Sociology Index


There could be no patrimony without a person. Patrimony and matrimony are a right, a status or tangible asset inherited from a ancestor and associated with Patriarchy or Matriarchy. A patrimony may be inherited by either sex although the term is generally associated with patrilineal transmission of status, property and wealth. Patrimony is legal entitlements inherited through one's father through generations in the same family. Family patrimony is created by marriage or civil union which creates a bundle of entitlements and obligations that must be shared by the spouses or partners upon divorce, annulment, dissolution of marriage or dissolution of civil union, when there must be a division of property.

Patrimony is the sum total of all personal and real entitlements, including movable and immovable property, belonging to a real person. Under the French legal system, Patrimony is the envelop that contains all of a person's rights and obligations which can be assigned a monetary value. In traditional French legal doctrine, each person whether physical or juridical can only have one patrimony. National patrimony is the heritage or accumulated reserves of a nation. National patrimony also encompasses a nation's non-monetary wealth or reserves, such as its national monuments, cuisine, and artistic heritage.

Trust and Patrimony - Lionel Smith.
Abstract: The French jurist Pierre Lepaulle argued that the common law trust could be best understood, in civilian terms, as a patrimony by appropriation. This argument has been influential in some civilian receptions of the trust. Lepaulle misunderstood the nature of the common law trust, which is founded on the obligations owed by the trustee in relation to the trust property.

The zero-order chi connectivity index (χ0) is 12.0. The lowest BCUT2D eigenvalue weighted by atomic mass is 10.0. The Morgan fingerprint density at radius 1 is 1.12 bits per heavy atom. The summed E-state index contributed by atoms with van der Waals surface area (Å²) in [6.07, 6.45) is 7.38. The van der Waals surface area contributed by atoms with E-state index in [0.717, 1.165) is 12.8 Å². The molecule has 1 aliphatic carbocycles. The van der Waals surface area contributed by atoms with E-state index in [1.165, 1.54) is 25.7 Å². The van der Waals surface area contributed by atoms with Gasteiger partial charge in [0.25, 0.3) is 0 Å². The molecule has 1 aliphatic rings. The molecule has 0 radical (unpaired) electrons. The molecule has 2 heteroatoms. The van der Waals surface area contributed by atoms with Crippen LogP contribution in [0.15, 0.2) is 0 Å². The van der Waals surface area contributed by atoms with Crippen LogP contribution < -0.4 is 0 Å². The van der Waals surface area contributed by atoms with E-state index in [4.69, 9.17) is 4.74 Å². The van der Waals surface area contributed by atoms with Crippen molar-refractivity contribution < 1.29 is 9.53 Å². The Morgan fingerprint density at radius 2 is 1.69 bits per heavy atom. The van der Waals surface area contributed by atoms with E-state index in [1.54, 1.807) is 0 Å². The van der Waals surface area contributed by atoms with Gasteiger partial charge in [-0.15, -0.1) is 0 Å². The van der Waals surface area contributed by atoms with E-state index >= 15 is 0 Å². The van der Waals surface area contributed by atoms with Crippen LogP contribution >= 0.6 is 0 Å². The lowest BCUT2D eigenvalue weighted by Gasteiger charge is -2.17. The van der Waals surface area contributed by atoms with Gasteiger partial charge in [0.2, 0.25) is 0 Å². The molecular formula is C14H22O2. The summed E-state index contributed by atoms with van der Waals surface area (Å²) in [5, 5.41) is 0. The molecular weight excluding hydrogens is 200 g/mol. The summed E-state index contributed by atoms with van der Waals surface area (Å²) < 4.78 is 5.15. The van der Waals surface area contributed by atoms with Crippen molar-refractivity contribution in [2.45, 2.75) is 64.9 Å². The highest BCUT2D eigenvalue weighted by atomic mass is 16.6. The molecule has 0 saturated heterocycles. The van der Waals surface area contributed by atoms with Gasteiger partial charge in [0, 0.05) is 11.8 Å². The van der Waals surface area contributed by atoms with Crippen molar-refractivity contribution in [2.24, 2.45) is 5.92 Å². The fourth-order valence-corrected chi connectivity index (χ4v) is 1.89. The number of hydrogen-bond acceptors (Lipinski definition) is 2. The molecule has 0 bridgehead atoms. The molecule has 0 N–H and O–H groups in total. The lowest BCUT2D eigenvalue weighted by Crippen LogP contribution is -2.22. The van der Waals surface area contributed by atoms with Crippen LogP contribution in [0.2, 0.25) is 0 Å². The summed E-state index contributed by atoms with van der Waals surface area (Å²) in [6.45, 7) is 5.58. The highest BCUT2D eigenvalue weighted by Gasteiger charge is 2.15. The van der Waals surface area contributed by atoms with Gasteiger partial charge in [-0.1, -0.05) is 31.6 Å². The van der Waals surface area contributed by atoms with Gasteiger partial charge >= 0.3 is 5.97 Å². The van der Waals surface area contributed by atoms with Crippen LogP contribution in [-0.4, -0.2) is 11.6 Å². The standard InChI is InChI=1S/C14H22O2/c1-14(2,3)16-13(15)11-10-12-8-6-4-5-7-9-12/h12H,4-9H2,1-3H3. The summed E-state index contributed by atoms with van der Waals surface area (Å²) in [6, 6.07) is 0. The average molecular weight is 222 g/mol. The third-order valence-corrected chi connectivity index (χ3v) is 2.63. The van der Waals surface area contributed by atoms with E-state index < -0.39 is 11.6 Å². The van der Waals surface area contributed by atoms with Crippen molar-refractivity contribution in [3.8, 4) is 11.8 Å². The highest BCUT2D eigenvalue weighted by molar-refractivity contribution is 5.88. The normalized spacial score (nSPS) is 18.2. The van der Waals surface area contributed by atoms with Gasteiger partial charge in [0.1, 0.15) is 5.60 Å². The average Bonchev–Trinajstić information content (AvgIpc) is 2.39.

Between history and commodity: the production of a musical patrimony through the record in the 1920–1930s - Sophie Maisonneuve. Abstract: In the interwar period, the gramophone rapidly spread as a medium for music. This development accompanies a shift in the social relation to ‘classical music’. This shift was supported by many agents, the interest for past music and its history grew as it became increasingly associated with an unprecedented commodification of music.

Relying on the double meaning of the term of patrimony, both a heritage from the past and a possession that can be enjoyed, we call this double process patrimonialisation of classical music. It became, not a monument of steady works, but a reality relying upon the various setups that configured it. Taking over recent works on canon and patrimony, new directions in the history of music and in the sociology of art and culture are suggested.